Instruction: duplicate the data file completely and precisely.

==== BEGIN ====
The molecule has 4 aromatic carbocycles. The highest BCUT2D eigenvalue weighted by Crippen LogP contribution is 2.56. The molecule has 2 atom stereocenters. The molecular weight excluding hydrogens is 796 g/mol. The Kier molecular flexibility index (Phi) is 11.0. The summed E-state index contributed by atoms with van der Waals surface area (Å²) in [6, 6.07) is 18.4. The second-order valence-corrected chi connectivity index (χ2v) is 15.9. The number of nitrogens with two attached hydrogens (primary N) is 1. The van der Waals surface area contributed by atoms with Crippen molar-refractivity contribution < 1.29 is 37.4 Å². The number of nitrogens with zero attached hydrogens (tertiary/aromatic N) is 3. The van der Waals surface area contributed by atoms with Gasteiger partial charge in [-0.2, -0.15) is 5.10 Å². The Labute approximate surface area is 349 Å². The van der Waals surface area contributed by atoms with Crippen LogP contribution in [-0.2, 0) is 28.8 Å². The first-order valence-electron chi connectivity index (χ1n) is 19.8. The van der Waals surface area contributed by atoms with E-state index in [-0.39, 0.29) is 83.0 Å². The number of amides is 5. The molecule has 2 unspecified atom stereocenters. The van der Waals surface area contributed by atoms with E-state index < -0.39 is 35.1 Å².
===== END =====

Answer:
The molecule has 4 aromatic carbocycles. The highest BCUT2D eigenvalue weighted by Crippen LogP contribution is 2.56. The molecule has 2 atom stereocenters. The molecular weight excluding hydrogens is 796 g/mol. The Kier molecular flexibility index (Phi) is 11.0. The summed E-state index contributed by atoms with van der Waals surface area (Å²) in [6, 6.07) is 18.4. The second-order valence-corrected chi connectivity index (χ2v) is 15.9. The number of nitrogens with two attached hydrogens (primary N) is 1. The van der Waals surface area contributed by atoms with Crippen molar-refractivity contribution < 1.29 is 37.4 Å². The number of nitrogens with zero attached hydrogens (tertiary/aromatic N) is 3. The van der Waals surface area contributed by atoms with Gasteiger partial charge in [-0.2, -0.15) is 5.10 Å². The Labute approximate surface area is 349 Å². The van der Waals surface area contributed by atoms with Crippen LogP contribution in [-0.2, 0) is 28.8 Å². The first-order valence-electron chi connectivity index (χ1n) is 19.8. The van der Waals surface area contributed by atoms with E-state index in [-0.39, 0.29) is 83.0 Å². The number of amides is 5. The molecule has 2 unspecified atom stereocenters. The van der Waals surface area contributed by atoms with E-state index < -0.39 is 35.1 Å².